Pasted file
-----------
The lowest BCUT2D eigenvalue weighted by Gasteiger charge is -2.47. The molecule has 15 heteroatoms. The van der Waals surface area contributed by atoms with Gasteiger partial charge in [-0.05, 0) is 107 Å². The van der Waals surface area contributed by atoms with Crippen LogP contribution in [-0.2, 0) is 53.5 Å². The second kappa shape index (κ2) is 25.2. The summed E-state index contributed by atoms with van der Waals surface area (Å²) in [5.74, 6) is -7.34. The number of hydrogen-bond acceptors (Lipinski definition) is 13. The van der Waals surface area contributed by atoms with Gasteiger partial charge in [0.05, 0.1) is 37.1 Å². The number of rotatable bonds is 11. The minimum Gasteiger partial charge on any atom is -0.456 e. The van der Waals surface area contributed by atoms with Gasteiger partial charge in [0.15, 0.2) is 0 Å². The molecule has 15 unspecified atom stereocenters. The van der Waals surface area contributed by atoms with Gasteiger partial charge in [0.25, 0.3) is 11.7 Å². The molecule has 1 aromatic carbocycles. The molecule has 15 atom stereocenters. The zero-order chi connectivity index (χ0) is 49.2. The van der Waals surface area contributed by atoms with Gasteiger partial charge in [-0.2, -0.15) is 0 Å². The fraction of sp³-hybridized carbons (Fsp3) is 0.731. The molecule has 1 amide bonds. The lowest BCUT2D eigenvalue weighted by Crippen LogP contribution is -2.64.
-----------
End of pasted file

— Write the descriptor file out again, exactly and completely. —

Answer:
The lowest BCUT2D eigenvalue weighted by Gasteiger charge is -2.47. The molecule has 15 heteroatoms. The van der Waals surface area contributed by atoms with Gasteiger partial charge in [-0.05, 0) is 107 Å². The van der Waals surface area contributed by atoms with Crippen LogP contribution in [-0.2, 0) is 53.5 Å². The second kappa shape index (κ2) is 25.2. The summed E-state index contributed by atoms with van der Waals surface area (Å²) in [5.74, 6) is -7.34. The number of hydrogen-bond acceptors (Lipinski definition) is 13. The van der Waals surface area contributed by atoms with Gasteiger partial charge in [0.05, 0.1) is 37.1 Å². The number of rotatable bonds is 11. The minimum Gasteiger partial charge on any atom is -0.456 e. The van der Waals surface area contributed by atoms with Gasteiger partial charge in [0.15, 0.2) is 0 Å². The molecule has 15 unspecified atom stereocenters. The van der Waals surface area contributed by atoms with Gasteiger partial charge in [0.25, 0.3) is 11.7 Å². The molecule has 1 aromatic carbocycles. The molecule has 15 atom stereocenters. The zero-order chi connectivity index (χ0) is 49.2. The van der Waals surface area contributed by atoms with Gasteiger partial charge in [-0.2, -0.15) is 0 Å². The fraction of sp³-hybridized carbons (Fsp3) is 0.731. The molecule has 1 amide bonds. The lowest BCUT2D eigenvalue weighted by Crippen LogP contribution is -2.64.